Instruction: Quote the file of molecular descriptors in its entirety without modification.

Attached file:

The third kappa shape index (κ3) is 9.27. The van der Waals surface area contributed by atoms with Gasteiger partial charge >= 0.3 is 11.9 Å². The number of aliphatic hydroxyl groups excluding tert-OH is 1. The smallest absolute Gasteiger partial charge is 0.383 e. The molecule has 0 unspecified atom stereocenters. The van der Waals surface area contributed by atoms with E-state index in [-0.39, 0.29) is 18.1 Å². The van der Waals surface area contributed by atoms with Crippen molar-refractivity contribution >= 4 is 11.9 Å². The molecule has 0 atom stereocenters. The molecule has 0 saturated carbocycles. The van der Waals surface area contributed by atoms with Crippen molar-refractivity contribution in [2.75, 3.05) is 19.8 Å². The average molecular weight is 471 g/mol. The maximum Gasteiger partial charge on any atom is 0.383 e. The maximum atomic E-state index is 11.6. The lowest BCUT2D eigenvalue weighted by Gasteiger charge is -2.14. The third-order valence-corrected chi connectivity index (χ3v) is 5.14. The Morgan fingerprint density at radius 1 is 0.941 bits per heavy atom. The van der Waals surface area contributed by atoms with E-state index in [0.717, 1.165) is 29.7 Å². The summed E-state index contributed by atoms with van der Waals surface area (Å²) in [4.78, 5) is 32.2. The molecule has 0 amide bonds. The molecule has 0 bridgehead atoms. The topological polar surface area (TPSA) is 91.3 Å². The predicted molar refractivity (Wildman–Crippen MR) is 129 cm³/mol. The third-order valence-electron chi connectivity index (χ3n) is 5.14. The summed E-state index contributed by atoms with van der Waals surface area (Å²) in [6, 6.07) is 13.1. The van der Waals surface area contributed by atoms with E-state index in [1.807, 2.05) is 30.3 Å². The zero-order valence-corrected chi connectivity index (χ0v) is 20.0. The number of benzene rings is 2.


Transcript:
The third kappa shape index (κ3) is 9.27. The van der Waals surface area contributed by atoms with Gasteiger partial charge >= 0.3 is 11.9 Å². The number of aliphatic hydroxyl groups excluding tert-OH is 1. The smallest absolute Gasteiger partial charge is 0.383 e. The molecule has 0 unspecified atom stereocenters. The van der Waals surface area contributed by atoms with E-state index in [-0.39, 0.29) is 18.1 Å². The van der Waals surface area contributed by atoms with Crippen molar-refractivity contribution >= 4 is 11.9 Å². The molecule has 0 atom stereocenters. The molecule has 0 saturated carbocycles. The van der Waals surface area contributed by atoms with Crippen molar-refractivity contribution in [2.75, 3.05) is 19.8 Å². The average molecular weight is 471 g/mol. The maximum Gasteiger partial charge on any atom is 0.383 e. The maximum atomic E-state index is 11.6. The lowest BCUT2D eigenvalue weighted by Gasteiger charge is -2.14. The third-order valence-corrected chi connectivity index (χ3v) is 5.14. The Morgan fingerprint density at radius 1 is 0.941 bits per heavy atom. The van der Waals surface area contributed by atoms with E-state index in [0.717, 1.165) is 29.7 Å². The summed E-state index contributed by atoms with van der Waals surface area (Å²) in [4.78, 5) is 32.2. The molecule has 0 amide bonds. The molecule has 0 bridgehead atoms. The topological polar surface area (TPSA) is 91.3 Å². The predicted molar refractivity (Wildman–Crippen MR) is 129 cm³/mol. The third-order valence-electron chi connectivity index (χ3n) is 5.14. The summed E-state index contributed by atoms with van der Waals surface area (Å²) in [6, 6.07) is 13.1. The van der Waals surface area contributed by atoms with E-state index in [1.807, 2.05) is 30.3 Å². The zero-order valence-corrected chi connectivity index (χ0v) is 20.0. The number of benzene rings is 2.